§ 58. Mr. LECKIE
asked the Minister of Labour whether the pre-War unemployment figures, for instance, of the year 1913 are fairly comparable with the post-War figures of 1934, for example; and, if not, wherein the comparison is defective?
§ The MINISTER of LABOUR (Mr. Oliver Stanley)
As the reply is necessarily long, I propose, with the hon. Member's permission to circulate it in the OFFICIAL REPORT.
§ Following is the reply:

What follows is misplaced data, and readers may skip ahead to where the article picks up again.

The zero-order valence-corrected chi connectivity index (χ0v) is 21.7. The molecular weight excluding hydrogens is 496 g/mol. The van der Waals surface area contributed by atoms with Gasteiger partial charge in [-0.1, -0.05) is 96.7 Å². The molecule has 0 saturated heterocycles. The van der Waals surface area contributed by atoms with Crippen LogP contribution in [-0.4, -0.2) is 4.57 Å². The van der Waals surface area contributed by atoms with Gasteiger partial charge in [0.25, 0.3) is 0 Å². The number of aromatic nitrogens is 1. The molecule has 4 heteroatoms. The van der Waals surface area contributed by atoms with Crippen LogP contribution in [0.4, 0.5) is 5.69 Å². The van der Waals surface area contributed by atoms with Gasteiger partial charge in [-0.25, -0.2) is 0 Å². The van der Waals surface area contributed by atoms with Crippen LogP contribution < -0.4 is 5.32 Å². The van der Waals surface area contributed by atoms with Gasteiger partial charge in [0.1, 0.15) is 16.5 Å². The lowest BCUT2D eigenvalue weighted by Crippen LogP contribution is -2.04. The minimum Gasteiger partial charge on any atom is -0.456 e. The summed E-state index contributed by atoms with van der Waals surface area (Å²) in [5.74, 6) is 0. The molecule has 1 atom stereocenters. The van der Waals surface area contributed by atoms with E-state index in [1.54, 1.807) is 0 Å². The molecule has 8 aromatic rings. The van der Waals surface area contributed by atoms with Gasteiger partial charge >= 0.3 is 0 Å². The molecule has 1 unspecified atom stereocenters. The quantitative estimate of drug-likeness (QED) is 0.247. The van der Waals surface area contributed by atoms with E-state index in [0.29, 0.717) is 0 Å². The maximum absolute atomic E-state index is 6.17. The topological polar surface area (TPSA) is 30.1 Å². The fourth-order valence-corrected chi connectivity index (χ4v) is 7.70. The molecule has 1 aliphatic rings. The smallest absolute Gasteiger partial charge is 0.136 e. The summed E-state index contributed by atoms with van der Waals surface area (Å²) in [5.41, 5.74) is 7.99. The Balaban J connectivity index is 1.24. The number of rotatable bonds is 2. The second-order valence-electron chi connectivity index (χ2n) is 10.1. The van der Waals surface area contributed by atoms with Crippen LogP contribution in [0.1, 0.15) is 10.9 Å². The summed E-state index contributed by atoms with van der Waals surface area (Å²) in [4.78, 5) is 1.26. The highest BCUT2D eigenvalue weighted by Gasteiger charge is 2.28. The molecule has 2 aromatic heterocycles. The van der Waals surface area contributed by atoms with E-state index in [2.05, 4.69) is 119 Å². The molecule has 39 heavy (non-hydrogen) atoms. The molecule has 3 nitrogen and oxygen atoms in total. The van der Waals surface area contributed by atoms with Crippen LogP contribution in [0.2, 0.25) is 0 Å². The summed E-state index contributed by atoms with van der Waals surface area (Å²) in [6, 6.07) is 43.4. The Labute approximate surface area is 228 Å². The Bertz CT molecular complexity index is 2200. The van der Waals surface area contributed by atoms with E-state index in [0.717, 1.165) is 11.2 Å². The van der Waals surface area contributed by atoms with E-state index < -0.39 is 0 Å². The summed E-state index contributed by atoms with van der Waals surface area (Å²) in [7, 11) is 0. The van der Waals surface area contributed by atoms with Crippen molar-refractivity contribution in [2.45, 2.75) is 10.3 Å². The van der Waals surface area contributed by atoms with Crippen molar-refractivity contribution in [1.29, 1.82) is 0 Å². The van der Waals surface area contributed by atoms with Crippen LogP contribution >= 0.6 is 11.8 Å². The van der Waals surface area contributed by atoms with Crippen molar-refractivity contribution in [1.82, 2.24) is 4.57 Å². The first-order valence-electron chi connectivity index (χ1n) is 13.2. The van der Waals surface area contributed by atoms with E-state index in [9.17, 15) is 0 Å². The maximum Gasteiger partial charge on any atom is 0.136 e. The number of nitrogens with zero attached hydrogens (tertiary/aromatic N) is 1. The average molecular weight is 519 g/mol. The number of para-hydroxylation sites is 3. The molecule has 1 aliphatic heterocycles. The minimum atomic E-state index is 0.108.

§ Before the War, unemployment statistics were compiled only in respect of (a) the members of certain trade unions, with a total membership of less than one million, and (b) manual workers in six selected industries to which the provisions of Part II of the National Insurance Act of 1911 applied. The statistics of unemployment among members of trade unions have since been discontinued. On the other hand, as a result of the wide extension of unemployment insurance, statistics are now available in respect of nearly 13 million insured persons, aged 16 to 64, including the great majority of non-manual workers as well as manual workers generally, in all industries except agriculture and private domestic service. The current statistics also include large numbers of workpeople temporarily suspended from work, many of whom would not have been counted as unemployed in the pre-War figures. In view of these disparities in the scope and character of the available data, any inferences which may be drawn from comparisons between the figures for 1913 and those for 1934 are necessarily subject to important qualifications. While the marked rise, between 1913 and 1934, in the percentages of unemployment shown by these figures is certainly indicative of a large increase in the total volume of unemployment, it should not be assumed that the amount of that increase is accurately measured by the differences between these percentages.